On April 27, 2020, a series of amendments were introduced which permitted 100% foreign investment into insurance intermediaries and removed the requirement of control by Indian citizens only.
The government amended the FDI norms in 2015. The new law introduced was called Insurance Laws (Amendment) Act, 2015 and the Indian Insurance Companies (Foreign Investment) Rules, 2015. It raised the threshold for the foreign investment from 26% to 49% of the paid-up share capital and required for the control of insurance companies to be with Indian Companies.
Since the introduction of amendments, there has been a demand to expand the foreign investment limits and to remove the ‘resident owned and controlled’ requirement. For insurance intermediaries, per se, the industry has been requesting the foreign investments caps and control to be removed by Indian citizens considering that they do not have a strategic importance and pose any systemic risk.
The Government considered these suggestions during framework of Budget for the Financial year 2019-2020. Later, the Department for the Promotion of Industry and Internal Trade in a Press Note released on February 21, 2020 amended the consolidated FDI Policy of 2017 to permit 100% FDI in insurance intermediaries. The Note removed the requirement of control by Indian citizens and required FEMA (Non-debt instruments) Rules, 2019 (also known as ‘ND Rules’) to be amended which later incorporated on April 27, 2020.
AMENDEMENTS AND ANALYSIS
Diverging Insurance Sector from an Exchange Control Outlook:
The insurance sector has now been divided into 2 categories:
Insurance companies and Insurance intermediaries (includes Corporate Agents, Insurance Brokers and 3rd part administrators).
The expansion of the foreign investment limit in insurance intermediary sector has always been considered as easy administered and palatable since intermediaries as such do not have any policyholders’ fund and do not pose any systematic risk.
Liberalisation of Foreign Investment:
Foreign Investors shall be permitted to set up ‘wholly owned subsidiaries’ registered as insurance intermediaries, however, they are still required to comply with IRDAI Regulations, which require the prior approval of IRDAI for transfer or issuance of shares above a certain threshold.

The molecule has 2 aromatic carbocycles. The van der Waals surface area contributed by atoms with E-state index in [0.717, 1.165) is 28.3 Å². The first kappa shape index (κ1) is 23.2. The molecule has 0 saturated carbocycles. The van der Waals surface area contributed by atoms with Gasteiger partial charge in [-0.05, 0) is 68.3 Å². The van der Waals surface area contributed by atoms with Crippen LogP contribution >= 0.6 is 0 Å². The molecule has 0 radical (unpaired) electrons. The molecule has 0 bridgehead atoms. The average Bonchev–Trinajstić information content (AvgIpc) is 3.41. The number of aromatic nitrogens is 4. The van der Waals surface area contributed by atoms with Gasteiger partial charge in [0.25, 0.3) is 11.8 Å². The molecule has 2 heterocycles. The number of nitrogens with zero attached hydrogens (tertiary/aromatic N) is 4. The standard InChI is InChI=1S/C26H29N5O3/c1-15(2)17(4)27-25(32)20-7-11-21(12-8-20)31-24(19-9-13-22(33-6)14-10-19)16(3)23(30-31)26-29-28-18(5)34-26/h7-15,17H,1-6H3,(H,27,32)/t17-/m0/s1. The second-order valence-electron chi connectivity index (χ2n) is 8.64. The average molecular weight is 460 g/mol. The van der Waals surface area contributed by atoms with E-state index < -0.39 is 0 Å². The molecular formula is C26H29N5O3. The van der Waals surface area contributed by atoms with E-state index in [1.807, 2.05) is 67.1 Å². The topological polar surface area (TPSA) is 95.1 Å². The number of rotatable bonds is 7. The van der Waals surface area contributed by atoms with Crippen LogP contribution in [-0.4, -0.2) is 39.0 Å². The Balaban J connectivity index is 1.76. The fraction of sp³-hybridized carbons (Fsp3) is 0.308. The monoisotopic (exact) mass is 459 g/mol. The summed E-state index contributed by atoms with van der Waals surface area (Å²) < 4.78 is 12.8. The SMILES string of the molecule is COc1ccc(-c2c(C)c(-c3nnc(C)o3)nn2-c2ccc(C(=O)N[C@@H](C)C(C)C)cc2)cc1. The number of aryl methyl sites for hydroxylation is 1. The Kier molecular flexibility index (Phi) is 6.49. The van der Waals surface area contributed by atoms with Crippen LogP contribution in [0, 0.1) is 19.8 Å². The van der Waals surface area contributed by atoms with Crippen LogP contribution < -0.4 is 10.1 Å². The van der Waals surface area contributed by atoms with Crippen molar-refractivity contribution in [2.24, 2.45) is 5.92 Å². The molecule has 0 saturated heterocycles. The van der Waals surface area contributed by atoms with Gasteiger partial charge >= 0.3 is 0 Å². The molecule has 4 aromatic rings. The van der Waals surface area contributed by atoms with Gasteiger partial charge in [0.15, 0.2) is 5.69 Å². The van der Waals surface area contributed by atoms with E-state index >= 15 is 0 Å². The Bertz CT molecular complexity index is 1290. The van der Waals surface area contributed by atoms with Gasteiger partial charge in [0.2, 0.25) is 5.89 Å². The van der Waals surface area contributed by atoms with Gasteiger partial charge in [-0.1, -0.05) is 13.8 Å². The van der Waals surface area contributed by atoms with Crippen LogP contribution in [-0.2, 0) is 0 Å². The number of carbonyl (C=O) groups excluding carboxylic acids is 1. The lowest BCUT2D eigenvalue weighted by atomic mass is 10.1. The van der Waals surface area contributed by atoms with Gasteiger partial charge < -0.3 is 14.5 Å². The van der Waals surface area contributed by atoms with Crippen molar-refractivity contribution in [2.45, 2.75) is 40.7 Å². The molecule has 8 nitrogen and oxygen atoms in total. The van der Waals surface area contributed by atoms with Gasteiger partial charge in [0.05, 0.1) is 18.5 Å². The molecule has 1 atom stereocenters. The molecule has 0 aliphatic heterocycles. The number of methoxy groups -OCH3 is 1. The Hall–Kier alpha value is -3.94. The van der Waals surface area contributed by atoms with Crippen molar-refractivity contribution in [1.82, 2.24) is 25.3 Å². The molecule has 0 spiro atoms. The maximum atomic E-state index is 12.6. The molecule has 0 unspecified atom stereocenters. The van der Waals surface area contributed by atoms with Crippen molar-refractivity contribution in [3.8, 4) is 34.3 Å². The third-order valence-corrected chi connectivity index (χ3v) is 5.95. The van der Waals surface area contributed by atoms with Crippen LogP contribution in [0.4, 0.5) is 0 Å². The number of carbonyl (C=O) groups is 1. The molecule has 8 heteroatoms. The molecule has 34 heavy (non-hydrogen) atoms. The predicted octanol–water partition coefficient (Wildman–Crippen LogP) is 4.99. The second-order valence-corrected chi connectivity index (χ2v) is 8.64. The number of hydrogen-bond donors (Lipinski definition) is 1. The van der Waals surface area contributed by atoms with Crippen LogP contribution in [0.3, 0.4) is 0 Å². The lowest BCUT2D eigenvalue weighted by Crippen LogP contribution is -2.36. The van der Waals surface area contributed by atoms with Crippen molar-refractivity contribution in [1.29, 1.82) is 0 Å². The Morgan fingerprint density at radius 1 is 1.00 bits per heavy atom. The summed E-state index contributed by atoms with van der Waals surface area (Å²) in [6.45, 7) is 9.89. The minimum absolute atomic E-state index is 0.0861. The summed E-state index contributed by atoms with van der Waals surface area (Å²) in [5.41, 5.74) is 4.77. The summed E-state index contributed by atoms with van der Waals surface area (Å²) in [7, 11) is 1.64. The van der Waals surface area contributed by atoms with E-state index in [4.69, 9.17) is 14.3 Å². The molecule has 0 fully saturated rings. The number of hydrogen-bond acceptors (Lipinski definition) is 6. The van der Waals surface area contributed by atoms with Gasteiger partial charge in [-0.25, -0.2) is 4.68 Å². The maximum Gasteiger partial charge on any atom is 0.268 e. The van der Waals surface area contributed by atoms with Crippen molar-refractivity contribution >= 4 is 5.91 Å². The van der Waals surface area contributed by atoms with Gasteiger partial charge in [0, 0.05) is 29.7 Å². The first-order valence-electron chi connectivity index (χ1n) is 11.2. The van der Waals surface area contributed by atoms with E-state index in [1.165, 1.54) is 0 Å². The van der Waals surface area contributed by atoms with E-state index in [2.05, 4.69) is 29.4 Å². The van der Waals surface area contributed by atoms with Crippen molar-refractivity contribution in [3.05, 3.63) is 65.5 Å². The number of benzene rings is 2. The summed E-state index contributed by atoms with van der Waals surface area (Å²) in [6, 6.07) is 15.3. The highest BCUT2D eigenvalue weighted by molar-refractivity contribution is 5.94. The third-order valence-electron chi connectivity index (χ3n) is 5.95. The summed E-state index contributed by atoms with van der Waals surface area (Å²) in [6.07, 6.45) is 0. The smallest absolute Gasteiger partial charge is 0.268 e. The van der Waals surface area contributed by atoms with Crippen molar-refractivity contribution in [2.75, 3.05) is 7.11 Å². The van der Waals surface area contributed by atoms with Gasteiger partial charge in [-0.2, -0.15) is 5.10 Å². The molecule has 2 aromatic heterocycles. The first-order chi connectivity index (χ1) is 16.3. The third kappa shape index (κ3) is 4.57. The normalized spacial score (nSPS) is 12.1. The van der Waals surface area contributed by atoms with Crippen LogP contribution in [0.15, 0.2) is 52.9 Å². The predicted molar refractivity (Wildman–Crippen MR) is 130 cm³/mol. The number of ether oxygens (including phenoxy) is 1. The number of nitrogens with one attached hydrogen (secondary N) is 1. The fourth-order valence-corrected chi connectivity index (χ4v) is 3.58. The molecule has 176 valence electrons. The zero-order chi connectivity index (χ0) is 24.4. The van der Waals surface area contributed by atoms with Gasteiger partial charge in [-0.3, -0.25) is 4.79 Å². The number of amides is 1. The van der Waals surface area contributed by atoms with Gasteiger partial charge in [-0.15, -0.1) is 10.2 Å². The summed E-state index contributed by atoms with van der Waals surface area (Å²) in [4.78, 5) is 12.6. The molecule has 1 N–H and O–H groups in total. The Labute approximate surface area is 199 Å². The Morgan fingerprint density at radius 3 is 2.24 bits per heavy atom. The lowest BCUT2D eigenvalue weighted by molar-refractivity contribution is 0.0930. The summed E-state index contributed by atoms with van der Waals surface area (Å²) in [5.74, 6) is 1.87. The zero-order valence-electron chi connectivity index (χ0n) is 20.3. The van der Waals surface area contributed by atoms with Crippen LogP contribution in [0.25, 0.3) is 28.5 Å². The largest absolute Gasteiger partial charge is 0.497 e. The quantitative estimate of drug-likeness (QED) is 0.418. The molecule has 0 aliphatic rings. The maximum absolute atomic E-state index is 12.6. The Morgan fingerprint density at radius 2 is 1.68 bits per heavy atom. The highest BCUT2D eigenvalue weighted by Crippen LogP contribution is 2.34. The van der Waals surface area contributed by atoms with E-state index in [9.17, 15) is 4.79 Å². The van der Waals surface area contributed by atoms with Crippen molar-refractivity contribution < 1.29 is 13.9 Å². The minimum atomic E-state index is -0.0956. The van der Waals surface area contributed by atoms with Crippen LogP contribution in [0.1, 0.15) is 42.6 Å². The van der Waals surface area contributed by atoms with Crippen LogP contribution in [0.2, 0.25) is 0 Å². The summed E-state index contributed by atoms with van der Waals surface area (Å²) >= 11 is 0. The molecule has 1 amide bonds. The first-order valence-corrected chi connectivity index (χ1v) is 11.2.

The insurance intermediaries had devised innovative structures so as to attract foreign investment. Thus, they can raise foreign investment up to 49% from foreign investors and additional foreign investment at the holding company level from unrelated foreign investors.
Restructuring to permit investors in the holding company to swap their shares in the insurance intermediary directly would:
Require IRDAI approval
May be a taxable event, since the swap would entail a higher value
Conditions for majority foreign shareholding:
The following conditions were provided in ND Amendment and the Press Note for an insurance intermediary to have a majority foreign shareholding:
Incorporation of limited company under Companies Act, 2013: Majority of the insurance intermediaries are to be formed as companies, especially since limited liability partnerships (LLPs) or partnerships in the insurance sectors were not permitted to raise foreign investment.
Chairman of the Board of Directors, CEO, Principle Officer or Managing Director of the Insurance Intermediary shall be resident Indian citizen: There shall be an Indian Resident who is overall responsible for the affairs of the intermediary. Inclusion of the principle officer seems to dilute the condition, considering the requirements and training required by a principle officer.
Take prior permission to the Authority for repatriating dividend: It is the intention of IRDAI to ensure that there is no cash extraction by the insurance intermediaries. However, most of these intermediaries deploy majority of revenue for expansion instead of repatriating dividend
Bring the latest technological, managerial and other skills: IRDAI has indicated in the past that the foreign players shall bring enhancement in the form of technology, managerial or others skills. Such intimation has to be provided while filling an approval by IRDAI, which becomes complicated in cases where multiple investors invest such that the aggregate foreign investment exceeds 50%. In such scenarios, the last investor has to satisfy such condition.
Not make payments to foreign group, promoter, subsidiary, interconnected or associate entities: It is necessary to make disclosures in the format to be specified by the authority for all payments made to groups, promoters etc. The subsidiaries shall keep reporting the payments and keep the same on track since the insurance intermediary must not extract cash to other entities without the approval of IRDAI.
Composition of the Board of Directors and key management persons shall be as specified by the concerned regulators: IRDAI is expected to issue guidelines from time to time for composition of key management persons to ensure independence and operational expertise with regard to governance of intermediaries.